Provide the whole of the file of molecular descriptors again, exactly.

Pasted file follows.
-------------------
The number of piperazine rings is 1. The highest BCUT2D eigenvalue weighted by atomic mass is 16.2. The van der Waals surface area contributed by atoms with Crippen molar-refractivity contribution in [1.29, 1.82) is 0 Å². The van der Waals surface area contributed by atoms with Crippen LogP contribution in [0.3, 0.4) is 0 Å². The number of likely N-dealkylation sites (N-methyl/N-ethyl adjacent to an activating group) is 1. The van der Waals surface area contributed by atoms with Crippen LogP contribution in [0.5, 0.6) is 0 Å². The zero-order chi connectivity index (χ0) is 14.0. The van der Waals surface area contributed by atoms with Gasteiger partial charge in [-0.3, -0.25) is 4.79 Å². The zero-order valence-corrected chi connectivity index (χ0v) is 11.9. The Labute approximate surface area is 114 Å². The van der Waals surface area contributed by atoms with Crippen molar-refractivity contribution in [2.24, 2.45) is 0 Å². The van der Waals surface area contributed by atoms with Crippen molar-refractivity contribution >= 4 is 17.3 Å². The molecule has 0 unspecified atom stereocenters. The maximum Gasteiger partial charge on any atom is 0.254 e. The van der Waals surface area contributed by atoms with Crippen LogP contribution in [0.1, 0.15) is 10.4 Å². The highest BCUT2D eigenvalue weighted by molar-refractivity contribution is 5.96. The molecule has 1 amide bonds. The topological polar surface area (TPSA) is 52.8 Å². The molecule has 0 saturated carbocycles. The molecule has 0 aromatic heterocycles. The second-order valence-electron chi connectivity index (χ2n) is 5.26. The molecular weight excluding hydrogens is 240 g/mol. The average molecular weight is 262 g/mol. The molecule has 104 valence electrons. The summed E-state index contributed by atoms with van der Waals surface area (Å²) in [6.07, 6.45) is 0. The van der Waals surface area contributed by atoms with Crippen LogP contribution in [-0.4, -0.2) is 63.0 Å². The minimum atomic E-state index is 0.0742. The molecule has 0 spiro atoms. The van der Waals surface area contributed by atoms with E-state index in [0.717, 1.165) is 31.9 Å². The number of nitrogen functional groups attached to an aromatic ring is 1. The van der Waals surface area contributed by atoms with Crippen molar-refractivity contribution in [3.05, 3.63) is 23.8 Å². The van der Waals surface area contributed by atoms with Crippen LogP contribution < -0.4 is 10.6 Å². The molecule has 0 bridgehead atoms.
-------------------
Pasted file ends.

The number of piperazine rings is 1. The highest BCUT2D eigenvalue weighted by atomic mass is 16.2. The van der Waals surface area contributed by atoms with Crippen molar-refractivity contribution in [1.29, 1.82) is 0 Å². The van der Waals surface area contributed by atoms with Crippen LogP contribution in [0.3, 0.4) is 0 Å². The number of likely N-dealkylation sites (N-methyl/N-ethyl adjacent to an activating group) is 1. The van der Waals surface area contributed by atoms with Crippen LogP contribution in [0.5, 0.6) is 0 Å². The zero-order chi connectivity index (χ0) is 14.0. The van der Waals surface area contributed by atoms with Gasteiger partial charge in [-0.3, -0.25) is 4.79 Å². The zero-order valence-corrected chi connectivity index (χ0v) is 11.9. The Labute approximate surface area is 114 Å². The van der Waals surface area contributed by atoms with Crippen molar-refractivity contribution in [2.24, 2.45) is 0 Å². The van der Waals surface area contributed by atoms with Crippen molar-refractivity contribution >= 4 is 17.3 Å². The molecule has 0 unspecified atom stereocenters. The maximum Gasteiger partial charge on any atom is 0.254 e. The van der Waals surface area contributed by atoms with Crippen LogP contribution in [0.1, 0.15) is 10.4 Å². The highest BCUT2D eigenvalue weighted by molar-refractivity contribution is 5.96. The molecule has 1 amide bonds. The topological polar surface area (TPSA) is 52.8 Å². The molecule has 0 saturated carbocycles. The molecule has 0 aromatic heterocycles. The second-order valence-electron chi connectivity index (χ2n) is 5.26. The molecular weight excluding hydrogens is 240 g/mol. The average molecular weight is 262 g/mol. The molecule has 104 valence electrons. The summed E-state index contributed by atoms with van der Waals surface area (Å²) in [6.07, 6.45) is 0. The van der Waals surface area contributed by atoms with Crippen LogP contribution in [-0.4, -0.2) is 63.0 Å². The minimum atomic E-state index is 0.0742. The molecule has 0 spiro atoms. The van der Waals surface area contributed by atoms with E-state index in [0.717, 1.165) is 31.9 Å². The number of nitrogen functional groups attached to an aromatic ring is 1. The van der Waals surface area contributed by atoms with Crippen molar-refractivity contribution in [3.05, 3.63) is 23.8 Å². The van der Waals surface area contributed by atoms with Crippen LogP contribution < -0.4 is 10.6 Å². The molecule has 0 bridgehead atoms.